There is no trademark confusion between an actual computer program and a fictitious program with a similar name used in the Batman movie The Dark Knight Rises.
The Seventh Circuit affirmed a trial court’s granting of a motion to dismiss a trademark infringement action brought by Fortres Grand Corporation, which argued that sales of its desktop management program “Clean Slate” declined after Warner Bros. Entertainment called a fictitious software program in the movie “clean slate.” The name “Clean Slate” is trademarked by Fortres as a computer program used to protect public access computers.
The court explained that the Fortres Clean Slate program “wipes away any user changes to a shared computer (wiping the slate clean, so to speak). It is the kind of program that might be used at schools, libraries, hotels, etc., to keep public computers functioning properly and free of private data.”
On the other hand, in The Dark Knight Rises, the fictitious “clean slate” program “enables an individual to erase all traces of her criminal past from every database on earth so that she may lead a normal life (that is, to wipe her slate clean).” As part of promotion for the movie, two websites were created, which contained descriptions of the clean slate hacking tool and its operation and an image of a fictional patent. Nothing was available for purchase from the websites.
Fortres claimed that it noticed a significant decline in sales of its Clean Slate software after the movie was released. “It believes that this decline in sales was due to potential customers mistakenly believing that its Clean Slate software is illicit or phony on account of Warner Bros.’ use of the name ‘the clean slate’ in The Dark Knight Rises,” the appellate court observed. Fortres said Warner Bros.’ use caused “reverse confusion.”
“To state a claim for infringement based on reverse confusion, Fortres Grand must plausibly allege that Warner Bros.’ use of the words ‘clean slate’ in its movie to describe an elusive hacking program that can eliminate information form any and every database on earth has caused a likelihood that consumers will be confused into thinking that Fortres Grand’s Clean Slate software ‘emanates from, is connected to, or is sponsored by [Warner Bros.],’” the appellate court wrote. It found that the complaint failed to make such a plausible allegation.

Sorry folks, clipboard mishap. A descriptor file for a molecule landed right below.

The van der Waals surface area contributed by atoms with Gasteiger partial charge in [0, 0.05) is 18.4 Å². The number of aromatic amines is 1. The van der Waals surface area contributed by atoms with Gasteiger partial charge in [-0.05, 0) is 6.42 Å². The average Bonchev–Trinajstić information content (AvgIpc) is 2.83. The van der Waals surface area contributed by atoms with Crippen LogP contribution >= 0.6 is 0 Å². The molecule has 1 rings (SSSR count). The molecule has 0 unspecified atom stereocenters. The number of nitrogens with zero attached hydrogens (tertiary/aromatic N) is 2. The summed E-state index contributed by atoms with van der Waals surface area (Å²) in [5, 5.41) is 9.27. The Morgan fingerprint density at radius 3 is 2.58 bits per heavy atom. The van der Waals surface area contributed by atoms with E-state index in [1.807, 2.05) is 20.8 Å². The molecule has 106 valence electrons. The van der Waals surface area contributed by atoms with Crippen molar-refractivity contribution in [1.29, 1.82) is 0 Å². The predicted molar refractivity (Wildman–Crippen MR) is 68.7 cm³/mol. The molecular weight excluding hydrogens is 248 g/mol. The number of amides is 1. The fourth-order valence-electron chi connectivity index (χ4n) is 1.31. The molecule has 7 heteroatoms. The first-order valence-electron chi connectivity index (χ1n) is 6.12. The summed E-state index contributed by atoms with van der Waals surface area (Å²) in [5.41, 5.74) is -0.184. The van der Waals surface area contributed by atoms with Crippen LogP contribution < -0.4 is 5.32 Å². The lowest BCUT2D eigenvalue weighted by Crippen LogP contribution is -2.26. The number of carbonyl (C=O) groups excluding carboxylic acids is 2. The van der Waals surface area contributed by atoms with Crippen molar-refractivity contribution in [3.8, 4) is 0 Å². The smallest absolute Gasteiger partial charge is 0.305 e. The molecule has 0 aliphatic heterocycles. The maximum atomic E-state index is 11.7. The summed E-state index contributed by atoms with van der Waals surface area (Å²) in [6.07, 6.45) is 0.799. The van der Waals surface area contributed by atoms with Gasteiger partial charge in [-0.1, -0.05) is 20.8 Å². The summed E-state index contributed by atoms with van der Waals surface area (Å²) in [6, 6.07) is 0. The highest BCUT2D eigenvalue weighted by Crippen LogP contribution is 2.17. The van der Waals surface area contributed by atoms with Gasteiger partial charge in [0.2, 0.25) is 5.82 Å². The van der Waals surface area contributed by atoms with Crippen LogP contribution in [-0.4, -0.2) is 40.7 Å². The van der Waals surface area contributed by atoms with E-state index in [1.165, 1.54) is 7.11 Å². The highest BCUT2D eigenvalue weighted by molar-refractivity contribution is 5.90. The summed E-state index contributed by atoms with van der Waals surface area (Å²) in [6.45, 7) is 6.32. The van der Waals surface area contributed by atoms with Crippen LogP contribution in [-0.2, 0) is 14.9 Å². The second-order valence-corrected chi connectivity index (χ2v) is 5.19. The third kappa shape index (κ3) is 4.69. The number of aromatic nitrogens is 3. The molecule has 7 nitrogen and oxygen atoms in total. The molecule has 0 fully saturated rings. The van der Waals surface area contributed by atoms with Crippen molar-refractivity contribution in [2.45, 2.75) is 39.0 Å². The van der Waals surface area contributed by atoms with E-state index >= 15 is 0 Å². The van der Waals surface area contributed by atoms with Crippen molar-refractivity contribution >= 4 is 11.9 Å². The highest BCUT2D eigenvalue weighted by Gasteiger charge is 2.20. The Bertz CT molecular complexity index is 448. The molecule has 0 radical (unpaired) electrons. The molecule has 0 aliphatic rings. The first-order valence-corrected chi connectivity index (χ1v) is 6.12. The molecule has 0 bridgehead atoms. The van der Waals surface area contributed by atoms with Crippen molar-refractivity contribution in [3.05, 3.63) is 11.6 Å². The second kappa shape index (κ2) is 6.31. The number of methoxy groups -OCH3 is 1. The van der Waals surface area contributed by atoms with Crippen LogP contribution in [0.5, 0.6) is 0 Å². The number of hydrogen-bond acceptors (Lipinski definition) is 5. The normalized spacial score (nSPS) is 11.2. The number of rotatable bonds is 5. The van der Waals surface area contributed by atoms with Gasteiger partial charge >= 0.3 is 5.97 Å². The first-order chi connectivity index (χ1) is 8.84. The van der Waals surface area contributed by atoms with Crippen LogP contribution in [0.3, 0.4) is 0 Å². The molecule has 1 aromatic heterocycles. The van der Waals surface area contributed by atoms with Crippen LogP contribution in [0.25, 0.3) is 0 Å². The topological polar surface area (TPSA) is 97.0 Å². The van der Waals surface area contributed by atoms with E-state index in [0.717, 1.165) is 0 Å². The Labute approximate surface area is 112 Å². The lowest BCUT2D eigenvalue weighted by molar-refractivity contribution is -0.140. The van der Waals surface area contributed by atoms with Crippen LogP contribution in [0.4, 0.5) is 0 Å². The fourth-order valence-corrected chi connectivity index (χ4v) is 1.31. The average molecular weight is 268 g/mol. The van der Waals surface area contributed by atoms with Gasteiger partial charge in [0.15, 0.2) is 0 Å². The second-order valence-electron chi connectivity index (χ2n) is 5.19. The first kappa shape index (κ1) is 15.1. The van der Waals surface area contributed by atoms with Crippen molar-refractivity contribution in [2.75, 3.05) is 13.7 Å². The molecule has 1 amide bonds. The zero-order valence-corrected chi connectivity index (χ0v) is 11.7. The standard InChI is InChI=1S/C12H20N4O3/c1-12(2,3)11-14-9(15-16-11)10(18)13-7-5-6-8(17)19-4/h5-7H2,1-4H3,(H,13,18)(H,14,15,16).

The appellate court noted that the products were dissimilar—a movie versus a computer program—and that the software is available on the internet while the movie was shown first in theatres. “Warner Bros.’ descriptive use of the words ‘clean slate’ in the movie’s dialogue to describe a program that cleans a criminal’s slate is unlikely to cause confusion,” the appellate court opined.
The court discounted Fortres’ argument that there must be confusion because its sales declined after the movie was released because potential customers thought the Clean Slate program was the hacking tool referenced in the movie. “Whoever these unusually gullible hypothetical consumers are, Fortres Grand has not and could not plausibly allege that consumers are confused into thinking Fortres Grand is selling such a diabolical hacking tool licensed by Warner Bros. Fortres Grand’s real complaint is that Warner Bros.’ use of the words ‘clean slate’ has tarnished Fortres Grand’s ‘clean slate’ mark by associating it with illicit software. But this type of harm may only be remedied with a dilution claim,” which Fortes Grand did not make in the case.
Fortres Grand Corporation v. Warner Bros. Entertainment Inc., Seventh Cir. No. 13-2337, issued August 14, 2014.